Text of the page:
This is the second blog post in my series on working on your business, when you can’t work in your business. My intention is to help providers improve sustainability and efficiency within their practices, so they can come out of this pandemic with a renewed spirit and the ability to provide maximum benefits to patients.
If you’re like me, you may be starting to lose track of time. This seems to be a common problem right now—as we are all adjusting to a new normal and learning new patterns of living and working. Most of us are somewhere between week four and week six of social distancing and non-essential school and business closures. It’s safe to say that we’re in uncharted waters here; yet, some tried-and-true business best practices remain the same.
In the first article of this series, I shared some best practices for ensuring you have a strong foundation for financial viability. Today, I want to focus on specific clinical and billing improvements—as well as general business improvements—you can implement during this time.
As a clinic leader, you’ve likely heard every excuse in the book as to why a therapist’s documentation is incomplete. Perhaps you’ve even been guilty of getting behind on your own SOAP notes. Well, you probably haven’t billed for any of those unfinished notes, which means you’re leaving money on the table—money that is critical during this time. With that in mind, be sure to:
1. Complete all outstanding documentation for billable visits that occurred within the last 90 days (and ensure that all of your therapists do the same).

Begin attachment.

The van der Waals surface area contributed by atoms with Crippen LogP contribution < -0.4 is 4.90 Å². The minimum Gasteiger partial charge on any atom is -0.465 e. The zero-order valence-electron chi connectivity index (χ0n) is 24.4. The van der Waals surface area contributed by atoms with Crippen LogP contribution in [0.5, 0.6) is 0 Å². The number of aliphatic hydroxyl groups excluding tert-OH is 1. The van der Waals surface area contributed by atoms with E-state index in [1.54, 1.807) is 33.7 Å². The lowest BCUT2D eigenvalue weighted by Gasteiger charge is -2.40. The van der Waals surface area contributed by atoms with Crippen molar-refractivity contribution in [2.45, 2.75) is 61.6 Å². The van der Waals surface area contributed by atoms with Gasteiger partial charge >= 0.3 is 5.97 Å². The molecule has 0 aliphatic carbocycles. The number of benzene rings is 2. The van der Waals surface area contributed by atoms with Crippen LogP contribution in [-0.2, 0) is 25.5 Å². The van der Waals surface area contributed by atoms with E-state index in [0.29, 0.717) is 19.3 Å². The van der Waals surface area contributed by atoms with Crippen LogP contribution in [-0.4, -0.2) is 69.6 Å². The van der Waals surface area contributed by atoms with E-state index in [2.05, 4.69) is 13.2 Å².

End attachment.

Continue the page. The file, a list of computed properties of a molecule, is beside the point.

If you have a web-based EMR, you—and your therapists—can document securely from any location. In other words, there is no need to have your providers risk contracting or transmitting the virus to come into the clinic and complete their documentation. Keeping up to date in each 90-day period is important, as many insurance companies have 90-day timely filing limitations—and if you don’t file in time, you may not get paid. Other insurances, like Medicare, have longer timely filing limits, but letting things linger beyond 90 days may lead to documentation and billing errors—plus, it delays payment for your practice.
2. Finish up those discharge notes.
I know this non-billable piece of documentation is the bane of many a therapist’s existence, but it’s still an essential part of completing a patient’s episode of care. I know you’ve heard the phrase “flatten the curve,” but I propose an additional mantra for PTs: flatten the stack. There’s never been a better time for therapists to complete all outstanding discharge paperwork on their patients!
3. Streamline documentation templates in your EMR.
This is another area where you can improve future efficiency in your practice. While we don’t know how long the current stay-at-home orders will remain in effect, we do know that they won’t last forever, and people will continue to need rehab therapists. Now is the time to plan for when patient volumes return to—or possibly even exceed—what they once were. For example, in WebPT, you can create:
- physician protocols;
- universally uniform evaluation templates; and/or
- home exercise program templates.
1. Plan for MIPS in order to maximize incentives.